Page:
Referring to FIG. 1, an illustrative embodiment of a computer system 100 employing the present invention is shown. The computer system 100 comprises a central processing unit ("CPU") 105 and a main memory element 110 (e.g., random access memory "RAM", cache, etc.) coupled to a system bus 115. A bridge element 120 operates as an interface between the system bus 115 and an input/output ("I/O") bus 125 having at least one peripheral device 130 coupled thereto. The I/O bus 125 may include a Peripheral Component Interconnect ("PCI") bus, Industry Standard Architecture ("ISA") bus and the like. Additionally, the peripheral device 130 may include, but is not limited to, a mass storage device (e.g., a hard drive, CD ROM, network interface circuit card, and the like). As a result, the bridge element 120 provides a communication path for information to be exchanged between the peripheral device 130 and the CPU 105 or main memory element 110 coupled to the system bus 115.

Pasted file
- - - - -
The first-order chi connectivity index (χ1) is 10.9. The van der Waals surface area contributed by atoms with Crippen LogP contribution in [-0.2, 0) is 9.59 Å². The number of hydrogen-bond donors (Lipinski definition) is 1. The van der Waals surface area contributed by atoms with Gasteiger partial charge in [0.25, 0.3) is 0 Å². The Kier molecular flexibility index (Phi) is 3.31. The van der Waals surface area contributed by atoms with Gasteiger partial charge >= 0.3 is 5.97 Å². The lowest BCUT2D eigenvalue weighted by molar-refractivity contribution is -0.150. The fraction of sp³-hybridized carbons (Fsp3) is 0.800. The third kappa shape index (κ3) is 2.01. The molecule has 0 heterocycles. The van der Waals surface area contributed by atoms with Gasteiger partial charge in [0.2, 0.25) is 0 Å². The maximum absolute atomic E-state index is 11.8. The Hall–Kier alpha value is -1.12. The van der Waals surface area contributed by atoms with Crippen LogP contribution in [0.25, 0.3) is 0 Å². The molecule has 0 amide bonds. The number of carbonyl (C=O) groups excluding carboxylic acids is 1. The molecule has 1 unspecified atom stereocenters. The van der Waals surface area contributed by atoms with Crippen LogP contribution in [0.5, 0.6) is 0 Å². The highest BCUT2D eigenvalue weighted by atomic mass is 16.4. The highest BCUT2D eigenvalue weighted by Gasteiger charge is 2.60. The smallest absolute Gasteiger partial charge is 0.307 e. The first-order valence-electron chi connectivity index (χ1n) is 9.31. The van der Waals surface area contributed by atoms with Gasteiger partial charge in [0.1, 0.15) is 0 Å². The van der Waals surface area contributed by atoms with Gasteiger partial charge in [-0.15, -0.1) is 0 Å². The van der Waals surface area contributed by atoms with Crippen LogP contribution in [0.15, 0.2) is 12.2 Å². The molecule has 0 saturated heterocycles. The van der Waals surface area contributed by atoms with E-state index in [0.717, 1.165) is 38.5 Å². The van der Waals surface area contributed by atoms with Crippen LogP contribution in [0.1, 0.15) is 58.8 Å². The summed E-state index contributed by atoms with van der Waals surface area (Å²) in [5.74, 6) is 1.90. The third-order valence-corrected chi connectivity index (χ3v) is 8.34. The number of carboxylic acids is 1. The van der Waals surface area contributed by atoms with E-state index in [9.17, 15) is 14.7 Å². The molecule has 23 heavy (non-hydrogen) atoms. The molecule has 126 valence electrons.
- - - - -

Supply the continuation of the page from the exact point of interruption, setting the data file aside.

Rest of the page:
It is contemplated that the bridge element 120 may be configured as a multi-chip module incorporating both logic circuitry and memory as separate integrated circuits coupled together through an interconnect. Examples of the bridge element may include, but is not limited to a Triton II™ chip set manufactured by Intel Corporation of Santa Clara, Calif. However, an embodiment of the present invention may be utilized by any electronic device implemented within a multi-chip module. For example, the CPU 105 may be implemented as a multi-chip module in which the processor core and on-chip cache may be separate IC chips representing logic circuitry and memory, respectively.